Section 2 presents the related works covering hardware implementations of direct and inverse kinematics. Section 3 describes the direct kinematics mathematical formulation. Section 4 describes the IEEE-754 standard for the floating-point number representation and a tradeoff analysis of the FPGA implementation of the floating-point operators required by the direct kinematics. Section 5 presents the FPGA implementations and, before concluding, Section 6 presents the synthesis and simulation results.

Several previous works have presented hardware architectures for implementing only the servo control loop of robotic manipulators, being in these cases the direct and inverse kinematics computed on software [69]. In [6, 7] a hardware structure for controlling a SCARA robotic manipulator is developed, relieving the computational cost of general purpose microprocessor by implementing on FPGAs the servo control loop of the robot manipulator.

In [8, 9] a hardware-software codesign for controlling an articulated robot arm is presented, using a NIOS processor for implementing the inverse kinematics. In the same context, in [10] the case study is a neural controller for 3 D.o.f parallel robot for milling. This controller is based on neural model of the inverse dynamics of the manipulator, trained on data collected with the use of a computed torque stabilizing controller, and the authors propose that good candidates for hardware implementation are those fragments of an algorithm that can be calculated using only fixed-point operations, due to the fact that they require less FPGA resources and, therefore, are faster whenever are compared with floating-point modules. The other parts of the algorithm (including those working with floating-point) are good candidates to be implemented in an embedded processor. Additionally, [11] proposes hardware solutions based on an ARM processor and fixed-point FPGA modules for computing the trigonometric and square root functions of inverse kinematics. They are based on existing pipeline arithmetic circuits, which employ the CORDIC (Coordinate Rotation Digital Computer) algorithm.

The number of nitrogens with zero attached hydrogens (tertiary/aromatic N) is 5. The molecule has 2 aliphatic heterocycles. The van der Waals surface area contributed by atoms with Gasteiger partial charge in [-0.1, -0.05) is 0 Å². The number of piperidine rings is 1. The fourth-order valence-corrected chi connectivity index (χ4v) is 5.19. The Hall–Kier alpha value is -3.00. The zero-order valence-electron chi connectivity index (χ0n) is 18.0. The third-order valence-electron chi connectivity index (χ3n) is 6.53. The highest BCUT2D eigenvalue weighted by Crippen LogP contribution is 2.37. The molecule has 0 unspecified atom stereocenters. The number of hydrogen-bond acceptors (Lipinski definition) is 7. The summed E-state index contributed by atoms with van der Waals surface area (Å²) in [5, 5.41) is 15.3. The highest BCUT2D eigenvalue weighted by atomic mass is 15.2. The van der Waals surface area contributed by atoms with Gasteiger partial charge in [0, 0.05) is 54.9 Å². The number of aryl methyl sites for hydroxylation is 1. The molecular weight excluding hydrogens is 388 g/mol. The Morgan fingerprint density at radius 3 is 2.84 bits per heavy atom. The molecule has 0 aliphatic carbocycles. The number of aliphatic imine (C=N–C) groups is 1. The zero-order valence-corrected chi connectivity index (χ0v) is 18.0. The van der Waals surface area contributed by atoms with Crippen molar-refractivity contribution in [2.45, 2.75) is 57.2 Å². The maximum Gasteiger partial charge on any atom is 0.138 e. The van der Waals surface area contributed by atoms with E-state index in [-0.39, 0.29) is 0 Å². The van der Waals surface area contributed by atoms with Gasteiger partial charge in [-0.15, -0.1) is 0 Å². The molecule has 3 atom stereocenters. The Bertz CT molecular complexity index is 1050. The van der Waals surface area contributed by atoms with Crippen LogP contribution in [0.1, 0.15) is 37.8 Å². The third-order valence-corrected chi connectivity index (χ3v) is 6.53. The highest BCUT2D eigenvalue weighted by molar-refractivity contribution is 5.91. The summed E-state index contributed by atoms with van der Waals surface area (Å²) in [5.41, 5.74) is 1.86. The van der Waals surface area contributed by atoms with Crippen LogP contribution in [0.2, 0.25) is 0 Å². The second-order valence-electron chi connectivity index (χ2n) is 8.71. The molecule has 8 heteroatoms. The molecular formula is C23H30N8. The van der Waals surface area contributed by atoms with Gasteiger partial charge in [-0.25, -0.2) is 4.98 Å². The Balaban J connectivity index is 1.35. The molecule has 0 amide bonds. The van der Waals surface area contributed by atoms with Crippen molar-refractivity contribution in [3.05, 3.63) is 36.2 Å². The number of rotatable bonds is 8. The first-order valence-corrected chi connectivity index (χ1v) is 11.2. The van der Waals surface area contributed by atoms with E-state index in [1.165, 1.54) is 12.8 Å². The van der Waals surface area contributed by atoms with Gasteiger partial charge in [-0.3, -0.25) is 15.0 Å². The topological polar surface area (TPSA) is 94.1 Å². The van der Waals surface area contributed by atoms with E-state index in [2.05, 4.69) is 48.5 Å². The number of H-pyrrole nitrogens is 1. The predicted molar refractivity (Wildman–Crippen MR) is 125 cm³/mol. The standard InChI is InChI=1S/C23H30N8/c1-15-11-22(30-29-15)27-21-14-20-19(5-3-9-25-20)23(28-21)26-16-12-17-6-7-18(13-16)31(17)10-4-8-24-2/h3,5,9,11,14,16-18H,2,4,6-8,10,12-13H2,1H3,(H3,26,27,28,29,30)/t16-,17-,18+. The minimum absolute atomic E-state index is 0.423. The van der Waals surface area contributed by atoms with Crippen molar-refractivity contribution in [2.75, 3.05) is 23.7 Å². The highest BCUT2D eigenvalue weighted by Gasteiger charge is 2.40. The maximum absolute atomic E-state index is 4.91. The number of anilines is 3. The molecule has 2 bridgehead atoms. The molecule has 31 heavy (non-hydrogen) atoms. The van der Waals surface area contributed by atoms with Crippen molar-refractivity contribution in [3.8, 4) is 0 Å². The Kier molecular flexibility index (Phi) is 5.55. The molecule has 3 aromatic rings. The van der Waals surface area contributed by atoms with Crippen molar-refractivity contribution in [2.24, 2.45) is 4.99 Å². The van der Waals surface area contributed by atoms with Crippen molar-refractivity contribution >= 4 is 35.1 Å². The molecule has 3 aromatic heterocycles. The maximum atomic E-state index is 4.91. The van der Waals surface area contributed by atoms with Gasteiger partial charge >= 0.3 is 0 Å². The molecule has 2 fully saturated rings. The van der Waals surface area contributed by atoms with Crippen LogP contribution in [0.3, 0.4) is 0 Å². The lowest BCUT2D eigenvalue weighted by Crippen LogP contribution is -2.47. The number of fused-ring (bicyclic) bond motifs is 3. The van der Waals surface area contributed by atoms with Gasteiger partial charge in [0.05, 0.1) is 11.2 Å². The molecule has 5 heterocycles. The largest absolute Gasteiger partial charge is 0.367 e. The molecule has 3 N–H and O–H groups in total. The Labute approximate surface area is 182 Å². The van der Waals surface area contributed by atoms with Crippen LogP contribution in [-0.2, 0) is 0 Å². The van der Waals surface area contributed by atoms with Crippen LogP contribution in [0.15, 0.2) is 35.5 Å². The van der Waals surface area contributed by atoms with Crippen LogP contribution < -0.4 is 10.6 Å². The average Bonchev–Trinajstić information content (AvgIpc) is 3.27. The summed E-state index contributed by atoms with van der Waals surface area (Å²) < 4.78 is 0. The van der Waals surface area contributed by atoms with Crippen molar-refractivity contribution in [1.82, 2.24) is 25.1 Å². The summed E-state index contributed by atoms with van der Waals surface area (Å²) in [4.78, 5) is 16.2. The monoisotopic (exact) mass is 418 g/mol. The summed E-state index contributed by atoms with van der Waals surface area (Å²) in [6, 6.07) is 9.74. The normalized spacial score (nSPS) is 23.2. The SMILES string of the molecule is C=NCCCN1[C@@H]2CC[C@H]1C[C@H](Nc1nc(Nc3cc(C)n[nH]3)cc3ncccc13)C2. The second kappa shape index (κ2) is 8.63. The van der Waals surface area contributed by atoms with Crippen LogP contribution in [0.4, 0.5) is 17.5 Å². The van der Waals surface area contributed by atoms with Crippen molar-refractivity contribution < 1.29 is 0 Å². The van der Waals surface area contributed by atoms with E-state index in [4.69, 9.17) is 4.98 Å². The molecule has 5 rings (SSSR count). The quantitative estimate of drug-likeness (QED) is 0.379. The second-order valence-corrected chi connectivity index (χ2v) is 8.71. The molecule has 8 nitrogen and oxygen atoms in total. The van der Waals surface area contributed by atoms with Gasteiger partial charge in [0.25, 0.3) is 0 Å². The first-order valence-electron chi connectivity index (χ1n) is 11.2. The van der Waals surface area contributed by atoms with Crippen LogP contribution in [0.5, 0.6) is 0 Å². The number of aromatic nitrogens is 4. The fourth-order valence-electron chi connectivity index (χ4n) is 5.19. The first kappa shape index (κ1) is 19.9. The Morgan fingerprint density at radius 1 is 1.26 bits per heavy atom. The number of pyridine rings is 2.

Taking into account previous works, the hardware/software codesign is a very applied approach. In this direction, [12] implements the direct and inverse kinematics of a multifinger hand system, computing the floating-point arithmetic and trigonometric operations (for instance inverse kinematics) using a high-speed DSP processor and several hardware peripherals (PWM controllers and interfaces for data communication), connected among them throughout a NIOS embedded processor. On the other hand, [13] shows the implementation of the direct kinematic and force feedback algorithm using both CORDIC (for fixed-point) and Xilinx arithmetic library. This work has measured the error of the direct kinematics with respect to a PC implementation, in which numerical analysis shows that Cartesian position error is always below 0.1 mm and the error in orientation is less than 0.001 deg. Although a 32 bit fixed-point data representation is used, details about the same (for example, bit number for fractional part) are not described.

In [14] a hardware implementation of inverse kinematics and a servo controller for a robot manipulator are proposed, allowing the FPGA to compute the high complex computations, such as the transcendental functions, as well as exploring the parallel capabilities of the inverse kinematics. As previous approaches, all hardware embedded operations are performed in fixed-point.

In [15] a generic controller for a multiple-axis motion system (that can be applied to a manipulator) is implemented, which includes several modules such as velocity profile generator, interpolation calculator, inverse kinematics calculator, PID controller, among others. In this case, the trigonometric operations (such as sin, cos, arc tang and arc cosine) have been also implemented by using lookup tables and a fixed-point arithmetic representation.